Shared by Jeroen Kraaijenbrink on LinkedIn
Why do strategies fail? And why do they fail to be effectively executed so often? These are the seven deadly sins of strategy execution.
Time and again, research shows how difficult it is to generate and execute strategy. From the many lists of causes, I like this one by Johnson, Scholes and Whittington in their bestselling strategy textbook “Exploring Strategy.”
As they report, there are seven main failings in strategy and change management. They are the seven deadly sins of strategy execution:
• Death by Planning. An overemphasis on analysis and on planning the strategy rather than on delivering it, with the result that the organization never really gets into execution model.
• Loss of Focus. Executing a strategy takes time and continuous effort. After the big bang introduction, attention to the strategy erodes while everyone is returning to business as usual.
• Reinterpretation. People adopt the terminology used in the new strategy but use it to describe what they already were doing. The effect is that there is no real change.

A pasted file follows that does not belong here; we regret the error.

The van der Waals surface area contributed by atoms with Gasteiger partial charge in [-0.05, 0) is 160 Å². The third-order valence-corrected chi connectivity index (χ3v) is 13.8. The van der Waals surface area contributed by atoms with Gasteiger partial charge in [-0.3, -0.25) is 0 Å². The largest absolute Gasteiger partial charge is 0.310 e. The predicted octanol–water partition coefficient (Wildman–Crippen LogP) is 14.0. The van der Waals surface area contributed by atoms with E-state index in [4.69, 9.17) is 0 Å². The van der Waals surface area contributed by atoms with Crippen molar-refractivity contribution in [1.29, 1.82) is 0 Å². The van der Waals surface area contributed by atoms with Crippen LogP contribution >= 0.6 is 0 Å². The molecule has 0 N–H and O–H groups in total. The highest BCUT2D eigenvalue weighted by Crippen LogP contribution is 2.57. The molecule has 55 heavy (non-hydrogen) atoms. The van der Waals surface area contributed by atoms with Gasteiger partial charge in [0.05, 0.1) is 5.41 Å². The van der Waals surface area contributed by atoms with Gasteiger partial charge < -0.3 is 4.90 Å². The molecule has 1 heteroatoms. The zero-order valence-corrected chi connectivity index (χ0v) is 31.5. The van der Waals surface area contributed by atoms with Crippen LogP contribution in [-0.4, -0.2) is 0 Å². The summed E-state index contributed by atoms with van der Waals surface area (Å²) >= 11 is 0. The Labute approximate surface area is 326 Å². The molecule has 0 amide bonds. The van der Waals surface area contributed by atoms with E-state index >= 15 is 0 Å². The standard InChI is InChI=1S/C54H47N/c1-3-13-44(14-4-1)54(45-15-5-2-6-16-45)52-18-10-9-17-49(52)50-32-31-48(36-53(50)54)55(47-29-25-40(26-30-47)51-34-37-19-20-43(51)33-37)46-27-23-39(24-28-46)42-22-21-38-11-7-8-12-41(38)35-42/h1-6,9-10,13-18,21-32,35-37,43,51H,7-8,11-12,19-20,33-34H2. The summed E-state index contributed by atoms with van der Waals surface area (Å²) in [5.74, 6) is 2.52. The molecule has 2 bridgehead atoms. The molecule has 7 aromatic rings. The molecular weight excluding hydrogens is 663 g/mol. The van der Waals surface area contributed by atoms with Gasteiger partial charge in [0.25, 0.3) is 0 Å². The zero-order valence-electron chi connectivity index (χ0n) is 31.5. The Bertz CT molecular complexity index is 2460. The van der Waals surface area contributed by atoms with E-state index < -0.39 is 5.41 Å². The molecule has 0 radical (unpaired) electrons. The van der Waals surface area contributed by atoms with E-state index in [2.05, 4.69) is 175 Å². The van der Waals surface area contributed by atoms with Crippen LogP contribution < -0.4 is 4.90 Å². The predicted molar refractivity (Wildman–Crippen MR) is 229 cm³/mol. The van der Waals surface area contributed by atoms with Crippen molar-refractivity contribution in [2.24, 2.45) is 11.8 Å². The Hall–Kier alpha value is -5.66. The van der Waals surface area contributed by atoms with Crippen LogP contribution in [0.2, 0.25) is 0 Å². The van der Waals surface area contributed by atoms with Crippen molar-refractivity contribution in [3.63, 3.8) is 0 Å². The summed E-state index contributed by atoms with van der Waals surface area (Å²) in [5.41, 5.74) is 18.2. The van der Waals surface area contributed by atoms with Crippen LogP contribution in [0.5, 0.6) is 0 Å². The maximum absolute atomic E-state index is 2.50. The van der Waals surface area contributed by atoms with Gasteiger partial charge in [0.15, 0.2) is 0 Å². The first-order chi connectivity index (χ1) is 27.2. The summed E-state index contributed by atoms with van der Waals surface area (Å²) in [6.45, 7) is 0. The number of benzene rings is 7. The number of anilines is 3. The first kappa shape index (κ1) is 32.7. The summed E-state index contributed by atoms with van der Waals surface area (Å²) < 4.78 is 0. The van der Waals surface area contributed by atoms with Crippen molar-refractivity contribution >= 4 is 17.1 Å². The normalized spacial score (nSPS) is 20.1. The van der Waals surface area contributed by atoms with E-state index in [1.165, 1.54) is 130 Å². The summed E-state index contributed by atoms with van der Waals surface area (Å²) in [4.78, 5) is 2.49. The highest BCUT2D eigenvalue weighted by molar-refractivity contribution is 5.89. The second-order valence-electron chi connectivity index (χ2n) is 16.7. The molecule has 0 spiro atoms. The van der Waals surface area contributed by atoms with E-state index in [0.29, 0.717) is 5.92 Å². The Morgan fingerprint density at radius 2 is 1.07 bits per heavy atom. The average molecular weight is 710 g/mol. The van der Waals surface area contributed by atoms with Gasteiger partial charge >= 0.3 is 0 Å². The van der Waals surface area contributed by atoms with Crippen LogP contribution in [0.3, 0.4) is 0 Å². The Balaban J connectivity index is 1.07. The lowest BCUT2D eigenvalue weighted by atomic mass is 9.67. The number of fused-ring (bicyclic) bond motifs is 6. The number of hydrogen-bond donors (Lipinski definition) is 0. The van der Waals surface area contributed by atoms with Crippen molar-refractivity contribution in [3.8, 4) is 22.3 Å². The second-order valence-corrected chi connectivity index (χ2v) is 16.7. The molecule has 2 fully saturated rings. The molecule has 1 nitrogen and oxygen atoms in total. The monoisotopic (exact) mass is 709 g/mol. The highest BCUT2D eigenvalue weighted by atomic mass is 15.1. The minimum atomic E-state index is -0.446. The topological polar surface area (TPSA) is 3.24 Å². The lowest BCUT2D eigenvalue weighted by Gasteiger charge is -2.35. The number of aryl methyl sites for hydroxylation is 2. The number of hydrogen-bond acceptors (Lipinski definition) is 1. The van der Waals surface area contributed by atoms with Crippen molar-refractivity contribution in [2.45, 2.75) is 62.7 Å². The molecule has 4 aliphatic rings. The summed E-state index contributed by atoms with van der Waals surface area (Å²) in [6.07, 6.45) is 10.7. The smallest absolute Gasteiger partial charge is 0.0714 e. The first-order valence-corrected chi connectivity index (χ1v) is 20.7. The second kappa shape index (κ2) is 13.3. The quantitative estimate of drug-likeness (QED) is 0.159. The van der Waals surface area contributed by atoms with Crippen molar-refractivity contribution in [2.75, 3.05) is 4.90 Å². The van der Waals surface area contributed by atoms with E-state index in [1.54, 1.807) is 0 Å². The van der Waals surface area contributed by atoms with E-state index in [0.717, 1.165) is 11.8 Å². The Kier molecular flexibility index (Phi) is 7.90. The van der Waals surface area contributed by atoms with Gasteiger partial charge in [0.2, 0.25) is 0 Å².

• Disconnectedness. This happens when the strategy is purely based on top management’s perception of reality. Down-the-line managers and employees may face a very different reality, creating a disconnect.
• Behavioral Compliance. People literally do what is asked from them without really buying into the new strategy. They keep up appearances and tick the necessary boxes, but don’t embrace the strategy.
• Misreading Resistance. Employees are blamed for resisting the change, while in fact something else is going on. Often, the strategy is simply not clear enough or its reasons are not explained.
• Broken agreements. Management promotes the strategy in words, but undermines it with what they do. They violate trust and credibility by not acting along the lines of the strategy.
I dare to bet that you recognize some, many, or even all of them. And if you don’t, let everyone know, because it means your organization must be a star in strategy execution!